By Andreja Jarc.
Finally good news on the subject of measuring asymmetric delays in LAN and WAN networks using packet timing technologies.
Meinberg Radioclocks provides a reliable solution for measuring asymmetry in NTP as well as IEEE 1588 PTP environments using a LANTIME server equipped with a Multi Reference Source (MRS) receiver. MRS is a special reference clock which can be synchronized not only by the usual reference signals such as GPS, GLONASS or long wave DCF77, but also by IRIG Time Codes, PPS, 10MHz, IEEE 1588 PTP and external NTP which was used as an input source in our example. The order of ref signals is defined by the user in a priority list stored in the MRS.
Moreover, an MRS includes a high quality oscillator with excellent holdover characteristics. In case that the current synchronization signal fails or gets lost, the internal oscillator runs forward in free run until the MRS switches in accordance with the IRSA (Intelligent Reference Signal Algorithm) to the next signal from the priority list.
For delay measuring one may use a combination of Meinberg LANTIME/GPS as a server and a LANTIME/MRS system as a client. Both LANTIMEs were attached to a GPS signal; the first one for synchronization of its own reference clock and the second one for the later comparison with its system time. The measuring setup is shown in Figure 1.
The MRS device was configured to synchronize its ref clock by an external NTP, queried from the server through a network cloud where a known asymmetry of 30 µsec was purposely generated. The network cloud can in reality be any LAN or WAN network with an unknown asymmetry. After the MRS was disciplined by NTP the offset between its system time and GPS corresponds directly to half of the asymmetric delay in the network.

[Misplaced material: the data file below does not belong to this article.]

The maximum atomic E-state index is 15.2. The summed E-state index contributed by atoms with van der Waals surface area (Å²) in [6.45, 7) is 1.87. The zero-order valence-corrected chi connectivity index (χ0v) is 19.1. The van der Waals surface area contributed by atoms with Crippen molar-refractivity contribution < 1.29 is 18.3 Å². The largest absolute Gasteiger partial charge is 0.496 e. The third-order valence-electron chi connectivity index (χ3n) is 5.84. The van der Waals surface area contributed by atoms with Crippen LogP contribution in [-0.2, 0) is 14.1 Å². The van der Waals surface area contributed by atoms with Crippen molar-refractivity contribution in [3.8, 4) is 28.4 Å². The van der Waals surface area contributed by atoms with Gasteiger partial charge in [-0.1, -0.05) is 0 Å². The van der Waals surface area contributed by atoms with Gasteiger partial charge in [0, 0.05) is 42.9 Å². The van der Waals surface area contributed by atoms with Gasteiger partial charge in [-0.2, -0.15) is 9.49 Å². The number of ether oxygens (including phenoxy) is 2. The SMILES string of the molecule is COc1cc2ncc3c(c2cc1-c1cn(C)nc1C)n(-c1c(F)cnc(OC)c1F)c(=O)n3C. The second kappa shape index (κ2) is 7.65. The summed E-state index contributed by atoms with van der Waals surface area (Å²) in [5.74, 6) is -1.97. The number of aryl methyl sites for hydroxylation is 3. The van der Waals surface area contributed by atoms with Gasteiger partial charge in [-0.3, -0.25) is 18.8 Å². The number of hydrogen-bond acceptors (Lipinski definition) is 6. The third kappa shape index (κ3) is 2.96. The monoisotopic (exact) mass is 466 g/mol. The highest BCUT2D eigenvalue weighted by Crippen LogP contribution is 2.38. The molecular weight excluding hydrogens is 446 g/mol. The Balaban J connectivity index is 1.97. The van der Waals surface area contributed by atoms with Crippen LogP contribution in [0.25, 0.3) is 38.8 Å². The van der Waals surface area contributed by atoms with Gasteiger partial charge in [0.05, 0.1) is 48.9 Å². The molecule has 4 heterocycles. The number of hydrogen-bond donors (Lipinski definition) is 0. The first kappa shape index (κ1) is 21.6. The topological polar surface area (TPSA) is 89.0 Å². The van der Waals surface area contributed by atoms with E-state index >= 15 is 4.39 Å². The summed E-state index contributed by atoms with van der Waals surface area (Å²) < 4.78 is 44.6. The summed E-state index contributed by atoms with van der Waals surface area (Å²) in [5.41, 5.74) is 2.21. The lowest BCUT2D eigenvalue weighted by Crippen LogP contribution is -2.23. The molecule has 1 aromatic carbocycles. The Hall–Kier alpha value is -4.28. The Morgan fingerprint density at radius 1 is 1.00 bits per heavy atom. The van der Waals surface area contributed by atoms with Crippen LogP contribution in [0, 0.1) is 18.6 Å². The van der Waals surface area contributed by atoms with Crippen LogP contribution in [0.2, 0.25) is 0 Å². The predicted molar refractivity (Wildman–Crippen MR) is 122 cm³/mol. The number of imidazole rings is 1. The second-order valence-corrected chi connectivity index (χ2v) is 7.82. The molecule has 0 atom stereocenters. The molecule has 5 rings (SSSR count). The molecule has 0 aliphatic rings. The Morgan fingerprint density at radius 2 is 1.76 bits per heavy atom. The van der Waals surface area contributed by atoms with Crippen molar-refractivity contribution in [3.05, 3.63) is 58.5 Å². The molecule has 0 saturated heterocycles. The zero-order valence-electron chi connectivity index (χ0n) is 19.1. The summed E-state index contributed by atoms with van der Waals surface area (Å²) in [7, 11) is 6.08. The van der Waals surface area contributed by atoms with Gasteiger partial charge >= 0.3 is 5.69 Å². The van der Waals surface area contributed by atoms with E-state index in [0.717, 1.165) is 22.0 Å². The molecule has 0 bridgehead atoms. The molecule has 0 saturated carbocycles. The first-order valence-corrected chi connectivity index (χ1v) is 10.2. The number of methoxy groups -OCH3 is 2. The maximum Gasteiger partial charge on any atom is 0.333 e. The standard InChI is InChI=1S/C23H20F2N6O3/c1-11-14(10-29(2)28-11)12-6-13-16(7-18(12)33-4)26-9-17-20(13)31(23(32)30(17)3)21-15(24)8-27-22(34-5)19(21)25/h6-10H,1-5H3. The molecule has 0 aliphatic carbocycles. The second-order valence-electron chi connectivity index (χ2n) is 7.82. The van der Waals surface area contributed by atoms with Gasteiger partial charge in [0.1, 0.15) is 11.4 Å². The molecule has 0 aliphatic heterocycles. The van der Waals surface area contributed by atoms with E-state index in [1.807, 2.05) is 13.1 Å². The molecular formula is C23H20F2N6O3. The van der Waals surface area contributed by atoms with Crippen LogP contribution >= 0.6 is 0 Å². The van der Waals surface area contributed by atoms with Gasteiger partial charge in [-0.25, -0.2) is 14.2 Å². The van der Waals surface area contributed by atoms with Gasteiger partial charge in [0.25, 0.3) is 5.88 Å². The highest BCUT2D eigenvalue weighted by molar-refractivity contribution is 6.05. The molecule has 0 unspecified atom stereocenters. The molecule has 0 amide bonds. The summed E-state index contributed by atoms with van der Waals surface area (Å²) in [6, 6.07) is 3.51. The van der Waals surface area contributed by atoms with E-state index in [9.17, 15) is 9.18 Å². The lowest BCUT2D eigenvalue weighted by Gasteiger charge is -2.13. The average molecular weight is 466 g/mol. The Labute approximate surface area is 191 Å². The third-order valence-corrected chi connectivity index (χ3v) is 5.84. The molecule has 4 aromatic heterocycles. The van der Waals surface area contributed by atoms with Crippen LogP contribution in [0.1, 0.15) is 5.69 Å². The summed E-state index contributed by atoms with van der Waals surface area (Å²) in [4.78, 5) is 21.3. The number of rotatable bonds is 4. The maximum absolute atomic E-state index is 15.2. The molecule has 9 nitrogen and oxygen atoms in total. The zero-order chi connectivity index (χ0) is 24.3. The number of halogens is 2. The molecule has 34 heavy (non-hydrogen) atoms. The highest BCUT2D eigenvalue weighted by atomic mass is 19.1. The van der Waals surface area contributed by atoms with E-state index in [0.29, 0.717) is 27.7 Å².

In MRS settings the NTP was entered as the first input signal in the priority list and GPS as the second (see Figure 2). Also the GPS time was continuously logged and used to estimate the offset with the NTP time. The priority list and MRS configuration can be set via LANTIME Webinterface V6: Receiver menu/ MRS- Settings.
Figure 2: The priority list of input ref signals available in LANTIME/MRS system.
We let our test run for 48 hours to make sure that the MRS receiver is synchronized to the external NTP within a desired accuracy. The offset data are continuously saved in the system diagnostic file under mrs_stats file. Data for each day are logged separately and saved as mrs_stats_yyyymmdd.
Figure 3: mrs_stats file in the LANTIME / MRS. Data in the GPS column represent offsets between GPS and NTP time. They correspond directly to a half of the asymmetry generated in the data link between the server and client (in our example 30 µsec).
The collected data are stored in mrs_stats separated by days. Prior to evaluation they are merged into a single file. Finally they are processed and depicted with Meinberg TCS32 software which is available here.
Figure 4: TCS32 v1.01 program used for statistical analysis and evaluation.
The accuracy of this measurement system is determined mainly by how well two GPS receivers agree on the time. This is typically on the order of tens of nanoseconds.
A similar LANTIME setup can be applied to measure asymmetric latency in IEEE 1588 PTP networks. For this purpose a LANTIME/GPS as Grandmaster and LANTIME/MRS as PTP slave can be used and configured accordingly.